18 November 2012
Earlier today, I gave my seventh "Thought for the week" on BBC Radio Manchester. I have been thinking about how people can be happier.
Everybody wants to be happy. The Government has even talked about an index of “Gross National Happiness.”
Sadly, many people are not happy.
Sometimes this is caused by personal tragedies such as bereavement, severe ill health, or severe financial problems. However we all know people who are healthy and financially comfortable but just not happy.
Having been happy most of my life, including now, I was recently thinking about why some people are happy and some are not.
I remember a dinner conversation I had with someone about 20 years ago. Let me call him “Fred” to avoid embarrassing anyone.
Fred was a rich businessman, but was divorced. We were talking about my wife and children. Fred made it clear that he would really like to be as happily married as I was. However he also wanted to be able to continue a relationship with his girlfriends. What Fred just didn’t get was that you can have a happy marriage or you can have lots of girlfriends, but you cannot have both. You have to choose which you want.
I have decided that you are much likelier to be happy if you have some strong principles and rules that you live by. For example:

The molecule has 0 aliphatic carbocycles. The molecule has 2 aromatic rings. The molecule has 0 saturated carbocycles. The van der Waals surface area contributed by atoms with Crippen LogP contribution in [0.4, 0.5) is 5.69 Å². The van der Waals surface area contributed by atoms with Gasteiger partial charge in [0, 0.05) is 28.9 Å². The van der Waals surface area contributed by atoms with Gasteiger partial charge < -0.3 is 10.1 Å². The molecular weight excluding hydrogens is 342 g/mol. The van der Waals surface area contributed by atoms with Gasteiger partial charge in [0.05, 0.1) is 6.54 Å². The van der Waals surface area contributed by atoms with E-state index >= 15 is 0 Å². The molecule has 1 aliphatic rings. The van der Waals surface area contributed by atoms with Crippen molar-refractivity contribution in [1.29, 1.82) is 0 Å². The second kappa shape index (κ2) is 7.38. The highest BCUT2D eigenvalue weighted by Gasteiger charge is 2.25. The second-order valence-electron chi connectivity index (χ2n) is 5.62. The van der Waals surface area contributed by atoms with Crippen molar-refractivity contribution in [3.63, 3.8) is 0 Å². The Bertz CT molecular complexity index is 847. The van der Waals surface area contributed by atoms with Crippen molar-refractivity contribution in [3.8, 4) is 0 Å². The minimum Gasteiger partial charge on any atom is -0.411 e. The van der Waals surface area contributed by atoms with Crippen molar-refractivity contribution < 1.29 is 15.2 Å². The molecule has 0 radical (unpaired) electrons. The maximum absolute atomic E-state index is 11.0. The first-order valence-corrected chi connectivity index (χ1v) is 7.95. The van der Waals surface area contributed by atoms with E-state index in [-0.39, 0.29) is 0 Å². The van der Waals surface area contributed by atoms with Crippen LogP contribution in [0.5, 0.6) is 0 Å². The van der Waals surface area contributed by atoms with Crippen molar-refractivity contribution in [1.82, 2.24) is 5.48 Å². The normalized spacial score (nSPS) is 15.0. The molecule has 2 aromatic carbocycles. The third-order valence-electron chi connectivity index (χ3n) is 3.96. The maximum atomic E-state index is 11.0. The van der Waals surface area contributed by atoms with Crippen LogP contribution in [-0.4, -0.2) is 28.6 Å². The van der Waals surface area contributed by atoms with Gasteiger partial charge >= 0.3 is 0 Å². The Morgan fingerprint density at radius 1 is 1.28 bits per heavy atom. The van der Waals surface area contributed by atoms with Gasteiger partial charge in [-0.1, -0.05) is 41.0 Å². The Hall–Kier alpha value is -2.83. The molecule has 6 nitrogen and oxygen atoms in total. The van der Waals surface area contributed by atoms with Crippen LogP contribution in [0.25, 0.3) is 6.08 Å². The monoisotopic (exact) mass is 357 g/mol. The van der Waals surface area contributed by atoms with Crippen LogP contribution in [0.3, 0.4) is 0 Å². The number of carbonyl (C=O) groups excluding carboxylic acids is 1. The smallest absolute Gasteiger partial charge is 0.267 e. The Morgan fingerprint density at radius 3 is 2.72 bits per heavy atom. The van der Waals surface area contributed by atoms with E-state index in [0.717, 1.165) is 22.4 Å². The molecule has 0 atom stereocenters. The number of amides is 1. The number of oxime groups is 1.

Rules like this make it much easier to take decisions.
Instead of wondering whether you can get away with stealing some money that is lying around the office, you don’t even think about it, because you are a person who would never steal under any circumstances.
Rules for living stop you from doing things that are dangerous, harmful or just plain silly.
Many of us get our rules for living from a religion. Judaism, Christianity and Islam all contain very clear rules for how you should behave and how you should treat other people.
However people who don’t believe in God can also have strong ethical rules that govern their lives.
It doesn’t matter where your rules come from, as long as they guide your life and help to make you happy.